Complete pullout an option: White House
WASHINGTON (PAN): The White House on Tuesday confirmed it was looking into the possibility of a “zero option”, meaning no US troops on the ground in Afghanistan after 2014. But no final decision has been made yet so far.
Acknowledging there are difficulties in relationship with the Karzai government, White House Press Secretary Jay Carney asserted there was a unanimity of views between the two presidents on democracy in Afghanistan.
At his daily news conference, Carney said President Barack Obama was looking at all the options, including having no troops at all, which had been an option under consideration for past some time.
“Going all the way back to January, we have made clear the options include the zero option, the so-called zero option,” Carney said in response to a question on a media report that the Obama administration was considering having no troops at all in Afghanistan after 2014.
The United States, he said, would continue to work with the Afghan government as it looked at the options available to it after 2014. “Now, I want to make clear, that this is not a decision. And you know, we're talking about a potential residual force in a year and a half. So these are ongoing conversations.”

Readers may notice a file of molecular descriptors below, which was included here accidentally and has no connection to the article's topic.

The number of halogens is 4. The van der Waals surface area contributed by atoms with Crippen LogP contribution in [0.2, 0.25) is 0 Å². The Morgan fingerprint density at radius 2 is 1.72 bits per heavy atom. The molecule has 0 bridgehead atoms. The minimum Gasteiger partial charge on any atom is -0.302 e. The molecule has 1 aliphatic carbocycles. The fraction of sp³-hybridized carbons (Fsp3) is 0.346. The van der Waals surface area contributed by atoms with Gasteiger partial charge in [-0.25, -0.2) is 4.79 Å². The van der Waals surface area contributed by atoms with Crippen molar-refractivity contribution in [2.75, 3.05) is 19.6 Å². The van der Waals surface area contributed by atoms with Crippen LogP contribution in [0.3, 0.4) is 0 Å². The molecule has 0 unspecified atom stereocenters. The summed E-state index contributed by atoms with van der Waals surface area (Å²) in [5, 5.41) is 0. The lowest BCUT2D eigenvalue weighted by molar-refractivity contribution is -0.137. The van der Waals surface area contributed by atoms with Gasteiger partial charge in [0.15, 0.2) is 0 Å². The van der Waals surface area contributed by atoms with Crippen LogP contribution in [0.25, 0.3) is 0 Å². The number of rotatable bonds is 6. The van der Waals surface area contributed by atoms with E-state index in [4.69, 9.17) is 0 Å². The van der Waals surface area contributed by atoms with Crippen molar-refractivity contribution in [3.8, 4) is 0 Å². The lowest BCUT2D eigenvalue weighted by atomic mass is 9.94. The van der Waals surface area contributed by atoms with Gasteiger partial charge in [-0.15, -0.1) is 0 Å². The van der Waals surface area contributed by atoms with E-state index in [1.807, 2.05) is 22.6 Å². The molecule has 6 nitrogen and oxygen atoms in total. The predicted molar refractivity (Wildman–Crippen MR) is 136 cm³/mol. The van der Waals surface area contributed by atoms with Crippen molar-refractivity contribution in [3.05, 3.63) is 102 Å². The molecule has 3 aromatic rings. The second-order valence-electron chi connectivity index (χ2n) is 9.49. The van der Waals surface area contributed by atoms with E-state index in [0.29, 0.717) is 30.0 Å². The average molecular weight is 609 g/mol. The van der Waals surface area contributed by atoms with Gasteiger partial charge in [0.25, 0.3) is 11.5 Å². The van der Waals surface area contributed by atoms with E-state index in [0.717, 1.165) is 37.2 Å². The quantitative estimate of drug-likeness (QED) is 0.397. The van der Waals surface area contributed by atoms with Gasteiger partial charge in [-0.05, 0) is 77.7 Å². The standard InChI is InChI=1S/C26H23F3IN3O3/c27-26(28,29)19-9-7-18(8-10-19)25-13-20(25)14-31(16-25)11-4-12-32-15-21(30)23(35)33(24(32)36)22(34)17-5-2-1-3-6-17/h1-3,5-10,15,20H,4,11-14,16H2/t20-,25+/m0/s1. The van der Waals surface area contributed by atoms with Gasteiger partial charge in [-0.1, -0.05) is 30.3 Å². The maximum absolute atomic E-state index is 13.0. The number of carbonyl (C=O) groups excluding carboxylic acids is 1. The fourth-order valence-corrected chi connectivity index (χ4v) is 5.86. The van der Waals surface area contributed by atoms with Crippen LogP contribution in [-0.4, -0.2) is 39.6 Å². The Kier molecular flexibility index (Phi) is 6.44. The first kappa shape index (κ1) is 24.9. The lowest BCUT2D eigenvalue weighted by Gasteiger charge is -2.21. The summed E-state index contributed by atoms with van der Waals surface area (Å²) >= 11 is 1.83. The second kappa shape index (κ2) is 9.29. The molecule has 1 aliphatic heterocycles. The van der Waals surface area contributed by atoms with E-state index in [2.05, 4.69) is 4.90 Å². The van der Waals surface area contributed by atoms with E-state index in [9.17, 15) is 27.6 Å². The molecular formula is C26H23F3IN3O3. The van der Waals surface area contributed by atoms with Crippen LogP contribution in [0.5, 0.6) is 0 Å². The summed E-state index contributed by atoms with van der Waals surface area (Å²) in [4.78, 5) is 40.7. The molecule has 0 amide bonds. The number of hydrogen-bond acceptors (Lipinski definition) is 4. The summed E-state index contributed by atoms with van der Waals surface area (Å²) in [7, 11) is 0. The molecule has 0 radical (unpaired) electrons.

“They're part of a bilateral security agreement discussion that we're having with the Afghans. Separate but actually integral to this is our broader commitment to Afghanistan, reflected in our strategic partnership agreement.
"We will continue to be committed to Afghanistan beyond 2014 in our robust civilian assistance and our support for the Afghan national security forces,” the official said.
He claimed there was consensus between the Afghan government and the US about its view of the need for Afghanistan to be secure and sovereign and democratic in the future.
“We have had disagreements in the past and will have them in the future, there's no question. But the core agreement here is on a future in Afghanistan that is stable and democratic,” he observed.
Carney said the residual force would depend on negotiations with the Afghans and on the US assessment of the best way to achieve its policy objectives.
“Going forward, after 2014, there will be very clear objectives for our policy in Afghanistan, and those objectives may be met by a residual force, or they may be met through other means.
"I mean, there are other ways to train and equip security forces, and there are other ways, obviously, to continue our efforts against remnants of al-Qaida,” the White House spokesman said," he concluded.
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